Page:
During your encounters, you might even get a companion joining you in your fight to make it a bit easier for you, but I found the AI on these may need a little tweaking as they got in the way or did nothing at more times than helping. At least, I found that with some characters, but when you use Lev or Yara, your companion helps a lot more, and you're offered upgrades to make your companion more powerful after each run.

The combat is as brutal as ever when it comes to dying. Be prepared to die, as it happens far too often, but I can assure you that you will learn from your mistakes. The death scene when you die are pretty gory. Some mods show killing in slow-mo, so when you use the shotgun to kill an enemy, they explode. If you have a sensitive stomach, this game isn't for you. The control layout is the same as The Last of Us Part 2, with no major changes.

All weapons from the game are in this mode, and you will get to use them as you fish encounters, like the flamethrower, cross-bow, shotgun, bolt action rifle, and semi-auto rifle, along with two handguns. You can re-roll, but it will cost you more coins if you don't see any weapons you want to purchase at the trading post after an encounter. I would recommend wearing headphones as it not only adds to the immersion but helps know where enemies are when not using the listening function. The dual sense haptics help add to the immersion and are a welcomed function that wasn't in the previous version of The Last of Us Part 2.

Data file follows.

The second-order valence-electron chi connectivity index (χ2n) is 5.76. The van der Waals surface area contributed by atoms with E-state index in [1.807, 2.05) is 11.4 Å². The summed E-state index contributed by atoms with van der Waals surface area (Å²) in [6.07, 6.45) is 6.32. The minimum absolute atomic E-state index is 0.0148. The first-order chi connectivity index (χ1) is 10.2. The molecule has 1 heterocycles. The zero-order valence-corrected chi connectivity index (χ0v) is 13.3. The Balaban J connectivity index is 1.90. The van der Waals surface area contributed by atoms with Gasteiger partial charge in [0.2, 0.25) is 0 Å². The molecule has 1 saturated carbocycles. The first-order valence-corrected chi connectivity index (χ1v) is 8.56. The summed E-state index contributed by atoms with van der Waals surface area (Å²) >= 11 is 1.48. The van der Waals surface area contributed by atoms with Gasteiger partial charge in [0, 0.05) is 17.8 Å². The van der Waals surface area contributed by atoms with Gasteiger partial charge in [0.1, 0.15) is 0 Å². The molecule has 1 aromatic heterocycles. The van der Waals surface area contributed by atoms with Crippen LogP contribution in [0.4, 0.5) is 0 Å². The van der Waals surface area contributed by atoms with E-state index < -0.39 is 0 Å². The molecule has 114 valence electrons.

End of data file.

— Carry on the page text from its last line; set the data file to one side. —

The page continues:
Do I think No Return brings something so different that you should buy The Last of Us Part 2 Remastered? No, I don't, but I think this mode offers the game much more fun and replayability. I don't think it's supposed to sell you either way to buy the game, but it is a mode they wanted in the game from the start. It's only a $10 upgrade if you previously purchased the digital version or still have a physical copy of the game, and this mode is well worth the $10 upgrade. Naughty Dog has taken a world they have built, giving you another way to enjoy it. If this is the new trend in addition to first-party PlayStation games and adding modes that make sense, sign me up because I can't wait to see what they will add next. If I had to give No Return a score, I would say it's an 8/10 because it leaves you wanting more and doesn't overstay its welcome. If this is an example of what The Last of Us Part 2 Remastered will be like, we're in for a great remastered game.